But you did say the one station went out for a few days, right? Was it just the one transmitter? (Think stations, not channels.) And did you really check every station in that list every day, to make sure there was no pixelation and no dropouts? If so, clearly we should be looking for a way to hold your Chinese wonder together, or a sturdier antenna of exactly the same design. Hey -- if it ain't broke, don't fix it!

More likely you just had three of four stations toward the top of your report that you watched most often, and the ones at 125 degrees were dropping in and out all the time. But there is a little black magic in this OTA bidness,

Rick
 
#37
so why then when I use the splitter after the amp then into my 3500 tuner does it work better? Really weird.
Not weird. That's exactly how it's supposed to work. There is always a minimum of 3.5 dB signal loss from a one way split. Putting the amp before the splitter makes that loss APPEAR insignificant to the tuner. The noise from the amp still gets added, but the noise from the splitter doesn't get AMPLIFIED. It's a kind of mathematical trick. There are amp calculators on the internet, and that's how it works out when you plug in typical numbers.

It's not a matter of "more signal good, less signal bad." It's mathematically misleading to add antenna gain to amplifier gain. I know all the ads for indoor antennas with built in amps do that, but they lie. They really, really do.

Rick
 
#38
Rick,

The stations I lost were 44 and 68 ones. No there has been no real signal issues. Many of the channels come in strong. I really only get pixilation on a few channels and only once in a slight while. I pretty much channel surf at night and no real problems. The time I lost those channels were the only time I had any real problems and now they are back.
My Vizio TVs tuner works best though, the 3500 picks up 5 less channels and the signal is not as strong but still not bad. Could also be that I used an old cable wire that was run to the living room TV already and it might not be in the best shape.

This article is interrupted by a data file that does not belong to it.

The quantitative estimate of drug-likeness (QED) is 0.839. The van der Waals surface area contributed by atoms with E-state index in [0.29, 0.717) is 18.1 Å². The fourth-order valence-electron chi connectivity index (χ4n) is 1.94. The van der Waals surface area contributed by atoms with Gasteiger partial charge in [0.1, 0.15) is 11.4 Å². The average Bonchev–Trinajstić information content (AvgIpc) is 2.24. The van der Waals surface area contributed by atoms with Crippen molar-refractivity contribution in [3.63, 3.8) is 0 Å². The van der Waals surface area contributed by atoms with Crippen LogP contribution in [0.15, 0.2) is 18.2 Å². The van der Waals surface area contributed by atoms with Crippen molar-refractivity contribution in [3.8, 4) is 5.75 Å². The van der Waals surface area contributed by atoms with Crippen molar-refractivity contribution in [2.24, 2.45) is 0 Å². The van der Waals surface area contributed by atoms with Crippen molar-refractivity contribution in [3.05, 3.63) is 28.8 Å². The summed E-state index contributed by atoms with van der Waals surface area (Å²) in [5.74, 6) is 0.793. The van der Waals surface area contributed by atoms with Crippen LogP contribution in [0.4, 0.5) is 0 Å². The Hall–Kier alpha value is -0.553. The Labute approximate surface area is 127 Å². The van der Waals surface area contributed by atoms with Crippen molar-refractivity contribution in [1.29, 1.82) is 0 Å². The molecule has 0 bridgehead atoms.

Like I said, I have been pretty happy overall just wish the antenna was built better. Keep thinking it will blow away but the sucker has survived some pretty bad storms we have had this winter. The thing doesn't even get ice on it. Must keep warm enough with the power sent to it to melt the ice. Not what I was expecting at all.
 
#39
Not weird. That's exactly how it's supposed to work. There is always a minimum of 3.5 dB signal loss from a one way split. Putting the amp before the splitter makes that loss APPEAR insignificant to the tuner. The noise from the amp still gets added, but the noise from the splitter doesn't get AMPLIFIED. It's a kind of mathematical trick. There are amp calculators on the internet, and that's how it works out when you plug in typical numbers.

It's not a matter of "more signal good, less signal bad." It's mathematically misleading to add antenna gain to amplifier gain. I know all the ads for indoor antennas with built in amps do that, but they lie. They really, really do.

Rick
yeah but when I don't have the amp, the signal is weaker and I get more pixilation on my living room tv than when I have the amp on. Wish my living room set worked as good as the bedroom one.
 
#40
Here is a photo of the one I had first built and tried.
Looks very pretty. :thumb: Looks like you put some work into it, specially for someone who claims he's new to OTA.

I'm not any kind of DIY expert to know where you mighta gone wrong. Hard to see in the picture. It looks like the bottom bowtie is smaller than the top one, and the two spots where the lines cross isn't symmetric. And I think the reflector needs to be right around four inches from the elements. (Is it?) On my 4221HD, just pulling the balun out an inch away from the boom is supposed to add a couple dB. I don't know if that applies to a wooden boom. Dunno if the material used for the boom even makes much difference.

Steve is the DIY guru. I'm sure he'll have much more cogent comments. Maybe the wire mesh should be more like the bar type reflector -- what do I know? Just throwing out dumb ideas to get knocked down.

Rick
 

Similar threads

Top